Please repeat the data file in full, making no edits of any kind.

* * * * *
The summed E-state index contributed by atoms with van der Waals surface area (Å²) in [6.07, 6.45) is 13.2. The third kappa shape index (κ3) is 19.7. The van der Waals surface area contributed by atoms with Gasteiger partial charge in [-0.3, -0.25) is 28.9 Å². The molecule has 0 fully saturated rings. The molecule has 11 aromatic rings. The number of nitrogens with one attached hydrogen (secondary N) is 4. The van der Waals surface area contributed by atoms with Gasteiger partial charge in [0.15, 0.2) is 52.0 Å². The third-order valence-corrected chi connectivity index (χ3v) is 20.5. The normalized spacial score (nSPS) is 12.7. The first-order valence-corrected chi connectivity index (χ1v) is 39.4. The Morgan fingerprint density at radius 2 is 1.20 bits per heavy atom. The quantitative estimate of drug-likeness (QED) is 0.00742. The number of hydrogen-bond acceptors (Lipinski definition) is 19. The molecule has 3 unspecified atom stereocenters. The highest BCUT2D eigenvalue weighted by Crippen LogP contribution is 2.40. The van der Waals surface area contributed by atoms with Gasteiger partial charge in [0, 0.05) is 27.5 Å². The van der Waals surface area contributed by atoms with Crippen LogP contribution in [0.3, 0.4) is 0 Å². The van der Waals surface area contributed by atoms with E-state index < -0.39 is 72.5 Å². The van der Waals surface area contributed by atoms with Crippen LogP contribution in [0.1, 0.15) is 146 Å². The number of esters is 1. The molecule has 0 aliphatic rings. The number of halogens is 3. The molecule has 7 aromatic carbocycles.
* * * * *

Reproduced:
The summed E-state index contributed by atoms with van der Waals surface area (Å²) in [6.07, 6.45) is 13.2. The third kappa shape index (κ3) is 19.7. The van der Waals surface area contributed by atoms with Gasteiger partial charge in [-0.3, -0.25) is 28.9 Å². The molecule has 0 fully saturated rings. The molecule has 11 aromatic rings. The number of nitrogens with one attached hydrogen (secondary N) is 4. The van der Waals surface area contributed by atoms with Gasteiger partial charge in [0.15, 0.2) is 52.0 Å². The third-order valence-corrected chi connectivity index (χ3v) is 20.5. The normalized spacial score (nSPS) is 12.7. The first-order valence-corrected chi connectivity index (χ1v) is 39.4. The Morgan fingerprint density at radius 2 is 1.20 bits per heavy atom. The quantitative estimate of drug-likeness (QED) is 0.00742. The number of hydrogen-bond acceptors (Lipinski definition) is 19. The molecule has 3 unspecified atom stereocenters. The highest BCUT2D eigenvalue weighted by Crippen LogP contribution is 2.40. The van der Waals surface area contributed by atoms with Gasteiger partial charge in [0, 0.05) is 27.5 Å². The van der Waals surface area contributed by atoms with Crippen LogP contribution in [0.3, 0.4) is 0 Å². The van der Waals surface area contributed by atoms with E-state index < -0.39 is 72.5 Å². The van der Waals surface area contributed by atoms with Crippen LogP contribution in [0.1, 0.15) is 146 Å². The number of esters is 1. The molecule has 0 aliphatic rings. The number of halogens is 3. The molecule has 7 aromatic carbocycles.